As I write, I am happy to say that she still has all three of them, though I fear Rich’s new photos won’t be in my possession in time for this post.

Amphibians: Endangered Species? Maybe not Here

One of the best things about our seventeen acres of heaven is the pond. I think it’s a half acre, but don’t quote me on that. Anyway, instead of dumping that blue dyed stuff that costs a fortune into it to curb the algae, we gave that job to the carp family. Koi, comets and minnows keep it clean for us. We love to feed them in the spring.

We have a pond shelter, which Rich designed and built prior to neuro Lyme disease. From the outside, it looks like a gingerbread house – Navaho red with a steep white roof and an arched door with a scalloped arch above it. When you go in, however, you quickly realize that the whole thing is more of an open porch. There’s a gorgeous Victorian balustrade facing the water with a set of wind chimes in the center. Along the side wall is a cupboard for fish food. Doves nest in the rafters.

Pin Cherries bloom by Navaho-red shelter with steep white roof & arched door by Rich Hill

The shelter, which you can see on my WordPress homepage, was built into a hill above the pond. It’s floor, therefore, is only resting upon a few supports. When you stomp your feet on it, it booms and groans, echoing across the pond. Pretty soon, the fish show up in droves, including our remaining four adult koi, who are two feet long and brilliantly colored.

Frogs, Frogs, and the secret, Sexy World of the American Toad!

Most of the frogs bury themselves in the mud at the bottom of the pond in the fall and wait for warmer weather. Other amphibians, including the American toad and the tiny spring peepers migrate from the woods. The peepers show up in March and herald the arrival of the season of amphibians with their high-pitched and extremely loud peeps. Then, a couple large and very old bullfrogs start with their slow, deep and measured comments on the situation.

An American toad with his neck swollen up is singing his haunting song: photo by Rich Hill.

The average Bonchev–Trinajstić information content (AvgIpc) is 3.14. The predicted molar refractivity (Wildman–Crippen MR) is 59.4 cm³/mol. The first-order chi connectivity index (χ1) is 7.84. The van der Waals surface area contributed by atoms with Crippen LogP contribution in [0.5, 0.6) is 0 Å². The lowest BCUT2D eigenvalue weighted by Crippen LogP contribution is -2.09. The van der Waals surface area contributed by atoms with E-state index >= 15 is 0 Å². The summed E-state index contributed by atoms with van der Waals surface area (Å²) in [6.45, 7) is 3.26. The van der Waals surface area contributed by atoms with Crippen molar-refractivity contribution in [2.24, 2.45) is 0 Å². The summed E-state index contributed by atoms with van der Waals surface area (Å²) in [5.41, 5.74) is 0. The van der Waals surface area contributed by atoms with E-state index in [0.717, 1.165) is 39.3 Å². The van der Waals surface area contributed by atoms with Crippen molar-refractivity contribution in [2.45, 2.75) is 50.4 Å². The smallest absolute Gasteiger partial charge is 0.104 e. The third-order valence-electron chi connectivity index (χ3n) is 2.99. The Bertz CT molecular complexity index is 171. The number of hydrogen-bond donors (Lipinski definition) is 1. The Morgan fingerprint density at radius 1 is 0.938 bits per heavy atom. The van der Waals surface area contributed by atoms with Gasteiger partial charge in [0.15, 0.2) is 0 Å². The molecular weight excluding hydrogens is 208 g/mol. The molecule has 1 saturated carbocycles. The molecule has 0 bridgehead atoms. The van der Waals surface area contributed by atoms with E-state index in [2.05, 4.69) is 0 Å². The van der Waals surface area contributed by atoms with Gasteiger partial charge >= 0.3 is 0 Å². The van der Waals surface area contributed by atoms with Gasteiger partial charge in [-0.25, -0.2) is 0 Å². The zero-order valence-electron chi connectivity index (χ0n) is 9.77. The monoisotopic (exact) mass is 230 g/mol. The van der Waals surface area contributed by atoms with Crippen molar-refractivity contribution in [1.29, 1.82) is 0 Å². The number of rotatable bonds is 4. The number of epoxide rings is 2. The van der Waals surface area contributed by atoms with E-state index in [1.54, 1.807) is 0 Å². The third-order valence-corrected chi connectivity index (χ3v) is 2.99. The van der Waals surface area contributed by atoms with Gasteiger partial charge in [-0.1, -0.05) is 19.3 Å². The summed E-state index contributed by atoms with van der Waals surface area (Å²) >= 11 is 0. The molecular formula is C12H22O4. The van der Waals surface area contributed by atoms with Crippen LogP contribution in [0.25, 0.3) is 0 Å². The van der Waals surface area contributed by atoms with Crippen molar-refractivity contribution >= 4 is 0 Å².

An American toad with his neck swollen up is singing his haunting song: photo by Rich Hill.

The American toads sing a haunting song that sounds to me like a flying saucer, or someone trying to hum and whistle at the same time. Toads come to the pond to find love, and their ritual is wonderful. They gather in the pond, treading water and talking to one another. Though some are always doing their haunting song, others speak in a far quieter voice that I can only describe as sweet jabbering.

The toad tadpoles go through their miraculous transformation in the pond. One day, when they have left their tadpole bodies – with the gills that enabled them to breathe under water – behind, they will migrate en masse up the banks through the grass and into the woods. Our neighbor’s pond is uphill from us. Their toads come down to our driveway, where they are dangerously visible. Rich says the grass waves as they hop away.

After the Toads

Bullfrog at Hills’ pond in Pennsylvania’s Endless Mountains: photo by Rich Hill.

After the toads, the pond begins to swell with a chorus of bullfrogs. They all must get their two cents in. Then, they fall silent until one of the members of this assembly thinks of something else to say. Within two weeks, those old bullfrogs, who started so quietly, have had enough of the youngsters. They pack up and leave. We hear them at our neighbor’s pond, and we can report that we’ve noticed this peculiar behavior for years.

Green and the less common leopard frogs begin to participate in the discussion, and then the gray tree frogs weigh in. I love to walk down to the shelter around midnight and listen to them singing, jumping after bugs and minnows and issuing forth with an occasional burp. Rich says that the frogs sit very still, and when they leap for something, it is so fast that you can’t see it.

If we walk around the pond, we will hear them leaping into the water from their hiding places among the reeds. The green frogs give a distinct, high-pitched warning to their fellows about the potential danger we bring.

Audio Player: Green, Leopard & Bullfrogs

Audio Player: Hills Pond at Midnight in Early June

Posted in Amphibians, Frogs & Toads, nature, Pennsylvania, Pond, Uncategorized | Tagged , , , , , | 25 Comments